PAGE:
Destination Playground: Pier 25 Playground Is Action-Packed for Kids of All Ages

The faux boulders are a big attraction at Pier 25 Playground.
The faux boulders are a big attraction at Pier 25 Playground.
8/13/18 - By Jody Mercier

On a hot summer day, the cool river breeze is hard to beat. But one thing that takes the summer fun up a notch is an ultra cool destination playground right on the river, with killer downtown and river views, proximity to free kayaking, reasonably priced mini golf, and plenty of free family-friendly programming. Think this all sounds too good to be true? Then you'll want to get reacquainted with the Hudson River Park's Pier 25 Playground in Tribeca.


Located at North Moore Street on the water, Pier 25 has been a neighborhood mainstay since its opening in 2010, and with good reason. At 25,000 square feet, there's seemingly something for every age in this spacious play area.

The giant sprinklers make Pier 25 a destination water park for city kids.

The playground may be best known for its large sprinkler area, which landed it on our list of the top water playgrounds citywide, and kids have no problem killing hours here. There are eight different water features to play with, ranging from passive gentle sprinklers just right for little ones to tipping buckets that douse anyone who dares walk under their splash zone. Plus there's a pair of water cannons that shoot sky-high...or right at your unsuspecting sibling, depending on how you aim them!

RELATED: Best Hudson River Park Playgrounds and Piers for Families

Kids a bit gritty from playing in the giant sandbox? No problem: the water cannon is an easy way to clean off! 

Adjacent to the sprinkler area is a giant sandbox with communal toys perfect for digging and building. Parenting confession time (or is this the ultimate parenting hack?): The water cannon made post-sandbox cleanup easy and fun when I turned it on my 5-year-old, who was caked in sand from the knees down.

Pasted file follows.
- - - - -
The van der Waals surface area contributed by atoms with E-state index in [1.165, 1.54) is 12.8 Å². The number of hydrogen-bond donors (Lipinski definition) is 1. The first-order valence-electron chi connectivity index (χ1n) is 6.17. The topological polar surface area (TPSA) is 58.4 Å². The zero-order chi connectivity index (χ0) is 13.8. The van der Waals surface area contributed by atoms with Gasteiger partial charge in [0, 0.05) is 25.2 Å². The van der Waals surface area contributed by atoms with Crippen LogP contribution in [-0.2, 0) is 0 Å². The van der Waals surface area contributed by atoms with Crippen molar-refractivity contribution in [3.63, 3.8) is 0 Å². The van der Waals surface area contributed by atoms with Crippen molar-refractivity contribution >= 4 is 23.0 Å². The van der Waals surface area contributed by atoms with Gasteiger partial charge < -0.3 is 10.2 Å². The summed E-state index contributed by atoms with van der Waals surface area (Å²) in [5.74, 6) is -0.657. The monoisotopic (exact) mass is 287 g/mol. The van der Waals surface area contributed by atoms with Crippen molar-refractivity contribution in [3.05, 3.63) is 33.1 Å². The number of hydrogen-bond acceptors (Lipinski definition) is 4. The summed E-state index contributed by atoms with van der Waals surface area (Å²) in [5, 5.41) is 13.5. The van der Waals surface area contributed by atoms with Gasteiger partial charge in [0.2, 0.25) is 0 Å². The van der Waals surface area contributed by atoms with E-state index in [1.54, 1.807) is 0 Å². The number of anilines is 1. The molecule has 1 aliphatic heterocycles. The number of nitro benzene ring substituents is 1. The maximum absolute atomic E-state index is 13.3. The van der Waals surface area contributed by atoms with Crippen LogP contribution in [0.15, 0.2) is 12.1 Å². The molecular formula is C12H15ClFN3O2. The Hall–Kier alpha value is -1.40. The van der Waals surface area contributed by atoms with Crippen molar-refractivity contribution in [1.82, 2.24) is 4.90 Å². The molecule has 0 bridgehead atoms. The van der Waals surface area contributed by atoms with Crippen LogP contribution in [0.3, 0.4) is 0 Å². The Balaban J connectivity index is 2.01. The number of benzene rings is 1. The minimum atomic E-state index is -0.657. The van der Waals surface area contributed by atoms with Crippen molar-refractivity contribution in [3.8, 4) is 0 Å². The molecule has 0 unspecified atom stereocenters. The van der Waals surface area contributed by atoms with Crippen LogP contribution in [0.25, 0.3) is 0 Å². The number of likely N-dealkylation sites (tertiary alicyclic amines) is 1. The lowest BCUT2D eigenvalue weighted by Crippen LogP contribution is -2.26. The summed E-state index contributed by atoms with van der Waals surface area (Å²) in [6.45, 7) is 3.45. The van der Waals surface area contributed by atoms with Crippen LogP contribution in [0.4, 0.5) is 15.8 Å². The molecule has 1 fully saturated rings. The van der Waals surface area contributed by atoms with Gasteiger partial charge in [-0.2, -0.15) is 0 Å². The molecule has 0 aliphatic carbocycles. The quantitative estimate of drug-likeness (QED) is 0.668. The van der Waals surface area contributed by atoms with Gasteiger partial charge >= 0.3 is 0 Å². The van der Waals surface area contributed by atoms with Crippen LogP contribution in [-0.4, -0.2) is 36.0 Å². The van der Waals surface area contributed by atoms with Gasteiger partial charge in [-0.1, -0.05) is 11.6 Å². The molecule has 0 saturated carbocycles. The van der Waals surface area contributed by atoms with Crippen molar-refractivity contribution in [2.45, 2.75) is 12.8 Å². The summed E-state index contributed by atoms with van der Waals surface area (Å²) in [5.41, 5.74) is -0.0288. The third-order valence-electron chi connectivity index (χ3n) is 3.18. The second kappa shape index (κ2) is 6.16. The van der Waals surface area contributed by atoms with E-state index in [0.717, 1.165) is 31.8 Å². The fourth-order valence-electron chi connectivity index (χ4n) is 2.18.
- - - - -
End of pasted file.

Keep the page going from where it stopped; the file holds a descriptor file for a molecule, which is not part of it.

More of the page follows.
The large sand area makes you feel like you're at the beach. 

Faux boulders and a giant climbing wall section off the water-and-sand area from the traditional play equipment, and are a big attraction with older kids, but perfectly friendly for the preschool set to build confidence on, too. The playground earns major bonus points for the ultra-cushy safety surfaces in the climbing play area.

The playground area has challenging climbing for older kids and little kids too. 

The south side of the playground has a series of modern-looking jungle gyms for all sizes, plus a rope climber my kids liken to a spider web. Scramble high enough and you can strike a Godzilla-like pose, as it looks like you've scaled the Freedom Tower in the distance. There's also a spinning merry-go-round wheel that kids go crazy for.

Bucket swings are always in demand in NYC and Pier 25 has plenty. 

Separate swing areas offer plenty of room for big and little kids to glide. The bucket swings are pleasantly shady, too, so parents can stay cool while pushing their little ones higher.

RELATED: NYC's Best Playgrounds (All Worth a Schlep on the Subway)

Amenities abound at Pier 25.

When you tire of the playground, there are plenty of other amenities and activities on the pier. Restrooms greet you at the West Street entrance and there's a skate park and basketball court there, too. There are three separate seasonal snack bars on-site. As you walk toward the Hudson River, you'll find a mini-golf course, plus sand volleyball courts and a turf field, which was filled with preschoolers taking tennis lessons when we visited.

Striking views abound, too, whether you want to take in the majesty of the Freedom Tower and surrounding downtown buildings, or peep Lady Liberty from afar. Even watching the seafaring traffic is a kick for kids who are used to a more concrete jungle version of NYC, and the sunsets here are nothing short of striking.

For other great destination playgrounds to explore, click here.

A previous version of this post was published in 2010. Anna Fader provided additional reporting.

Photos by the author

Places featured in this article: